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Data from: Metabolic theory predicts animal self-thinning

Citation

Jonsson, Tomas (2018), Data from: Metabolic theory predicts animal self-thinning, Dryad, Dataset, https://doi.org/10.5061/dryad.d8d7n

Abstract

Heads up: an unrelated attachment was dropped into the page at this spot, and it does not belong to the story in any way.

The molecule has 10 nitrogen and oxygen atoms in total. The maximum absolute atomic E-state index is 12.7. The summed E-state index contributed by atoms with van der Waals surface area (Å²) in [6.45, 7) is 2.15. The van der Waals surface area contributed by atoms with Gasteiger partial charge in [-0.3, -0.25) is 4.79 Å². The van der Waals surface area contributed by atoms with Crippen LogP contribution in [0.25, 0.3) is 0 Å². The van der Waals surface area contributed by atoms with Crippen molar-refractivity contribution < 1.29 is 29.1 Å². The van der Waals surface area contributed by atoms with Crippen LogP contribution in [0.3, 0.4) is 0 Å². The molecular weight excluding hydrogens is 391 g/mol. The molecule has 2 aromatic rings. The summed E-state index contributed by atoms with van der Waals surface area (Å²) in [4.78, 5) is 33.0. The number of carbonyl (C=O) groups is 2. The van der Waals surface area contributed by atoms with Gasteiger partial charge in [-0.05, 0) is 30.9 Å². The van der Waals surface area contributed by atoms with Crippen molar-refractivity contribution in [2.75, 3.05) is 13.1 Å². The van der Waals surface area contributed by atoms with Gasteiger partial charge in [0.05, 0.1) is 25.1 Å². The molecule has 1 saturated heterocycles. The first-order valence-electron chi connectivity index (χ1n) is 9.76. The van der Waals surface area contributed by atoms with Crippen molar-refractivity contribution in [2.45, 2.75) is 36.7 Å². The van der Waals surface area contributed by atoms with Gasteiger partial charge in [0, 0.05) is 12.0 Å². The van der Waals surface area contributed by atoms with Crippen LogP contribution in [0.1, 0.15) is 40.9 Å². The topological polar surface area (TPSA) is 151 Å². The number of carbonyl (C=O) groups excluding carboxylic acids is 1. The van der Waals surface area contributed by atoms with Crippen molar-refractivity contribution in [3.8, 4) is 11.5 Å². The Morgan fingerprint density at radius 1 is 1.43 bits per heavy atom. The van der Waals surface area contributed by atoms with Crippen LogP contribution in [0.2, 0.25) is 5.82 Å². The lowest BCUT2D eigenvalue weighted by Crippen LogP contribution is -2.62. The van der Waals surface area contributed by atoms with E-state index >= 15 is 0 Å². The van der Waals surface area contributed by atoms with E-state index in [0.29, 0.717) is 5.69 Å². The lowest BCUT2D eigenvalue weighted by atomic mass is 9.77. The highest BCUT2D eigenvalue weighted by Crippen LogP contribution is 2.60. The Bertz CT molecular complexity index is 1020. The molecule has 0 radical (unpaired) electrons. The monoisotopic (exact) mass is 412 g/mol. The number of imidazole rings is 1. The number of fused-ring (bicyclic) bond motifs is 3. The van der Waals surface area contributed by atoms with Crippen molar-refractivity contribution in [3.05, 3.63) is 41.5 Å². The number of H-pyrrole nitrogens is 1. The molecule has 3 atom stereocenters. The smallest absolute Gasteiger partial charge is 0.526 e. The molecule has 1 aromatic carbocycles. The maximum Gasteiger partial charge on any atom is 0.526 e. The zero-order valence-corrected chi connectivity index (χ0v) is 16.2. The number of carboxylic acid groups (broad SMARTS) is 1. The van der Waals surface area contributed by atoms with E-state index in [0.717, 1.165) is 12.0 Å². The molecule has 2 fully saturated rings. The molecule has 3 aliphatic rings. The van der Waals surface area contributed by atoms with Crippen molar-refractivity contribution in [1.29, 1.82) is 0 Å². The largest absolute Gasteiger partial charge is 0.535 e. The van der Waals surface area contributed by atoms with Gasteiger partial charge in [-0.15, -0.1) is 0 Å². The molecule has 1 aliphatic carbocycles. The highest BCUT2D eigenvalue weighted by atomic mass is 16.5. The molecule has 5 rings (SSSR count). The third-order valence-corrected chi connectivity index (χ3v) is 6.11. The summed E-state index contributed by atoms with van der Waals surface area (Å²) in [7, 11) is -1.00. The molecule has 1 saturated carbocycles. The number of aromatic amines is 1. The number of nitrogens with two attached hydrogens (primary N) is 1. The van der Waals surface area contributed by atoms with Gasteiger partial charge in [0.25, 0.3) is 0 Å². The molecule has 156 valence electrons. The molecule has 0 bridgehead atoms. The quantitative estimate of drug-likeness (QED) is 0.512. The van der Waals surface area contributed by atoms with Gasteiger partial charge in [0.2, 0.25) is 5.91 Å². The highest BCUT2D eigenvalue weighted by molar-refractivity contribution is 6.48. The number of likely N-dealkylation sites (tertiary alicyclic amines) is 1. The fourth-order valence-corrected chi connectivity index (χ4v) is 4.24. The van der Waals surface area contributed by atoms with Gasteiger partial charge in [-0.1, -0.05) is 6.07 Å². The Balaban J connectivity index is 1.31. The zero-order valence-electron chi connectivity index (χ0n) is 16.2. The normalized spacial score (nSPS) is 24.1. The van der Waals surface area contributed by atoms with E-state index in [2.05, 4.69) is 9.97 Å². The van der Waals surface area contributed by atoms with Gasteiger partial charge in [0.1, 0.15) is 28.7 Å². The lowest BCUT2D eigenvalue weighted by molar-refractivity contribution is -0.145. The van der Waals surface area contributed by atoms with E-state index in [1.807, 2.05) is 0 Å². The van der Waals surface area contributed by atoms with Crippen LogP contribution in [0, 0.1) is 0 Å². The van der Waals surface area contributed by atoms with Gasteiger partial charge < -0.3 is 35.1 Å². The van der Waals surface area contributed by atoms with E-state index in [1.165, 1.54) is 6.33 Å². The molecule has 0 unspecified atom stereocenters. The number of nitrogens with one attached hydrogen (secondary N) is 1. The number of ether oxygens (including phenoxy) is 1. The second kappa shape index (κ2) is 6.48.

1. The Metabolic Theory of Ecology (MTE) predicts observed patterns in ecology based on metabolic rates of individuals. The theory is influential but also criticized for a lack of firm empirical evidence confirming MTE’s quantitative predictions of processes, e.g. outcome of competition, at population or community level. 2. Self-thinning is a well-known population level phenomenon among plants, but a much less studied phenomenon in animal populations and no consensus exists on what a universal thinning slope for animal populations might be, or if it exists. 3. The goal of this study was to use animal self-thinning as a tool to test population-level predictions from MTE, by analyzing (i) if self-thinning can be induced in populations of house crickets (Acheta domesticus) and (ii) if the resulting thinning trajectories can be predicted from metabolic theory, using estimates of the species-specific metabolic rate of A. domesticus 4. I performed a laboratory study where the growth of A. domesticus was followed, from hatching until emergence as adults, in 71 cohorts of five different starting densities. 5. 96% of all cohorts in the three highest starting densities showed evidence of self-thinning, with estimated thinning slopes in general being remarkably close to that expected under metabolic constraints: A cross-sectional analysis of all data showing evidence of self-thinning produced an OLS slope of -1.11, exactly that predicted from specific metabolic allometry of Acheta domesticus. This result is furthermore supported by longitudinal analyses, allowing for independent responses within cohorts, producing a mean OLS slope across cohorts of -1.13 and a fixed effect LMEM slope of -1.09. Sensitivity analysis showed that these results are robust to how the criterion for on-going self-thinning was defined. Finally, also as predicted by metabolic theory, temperature had a negative effect on the thinning intercept, producing an estimate of the activation energy identical to that suggested by MTE. 6. This study demonstrates a direct link between the metabolic rate of individuals and a population-level ecological process and as such provides strong support for research that aims to integrate body mass, via its effect on metabolism, consumption and competition, into models of populations and communities.

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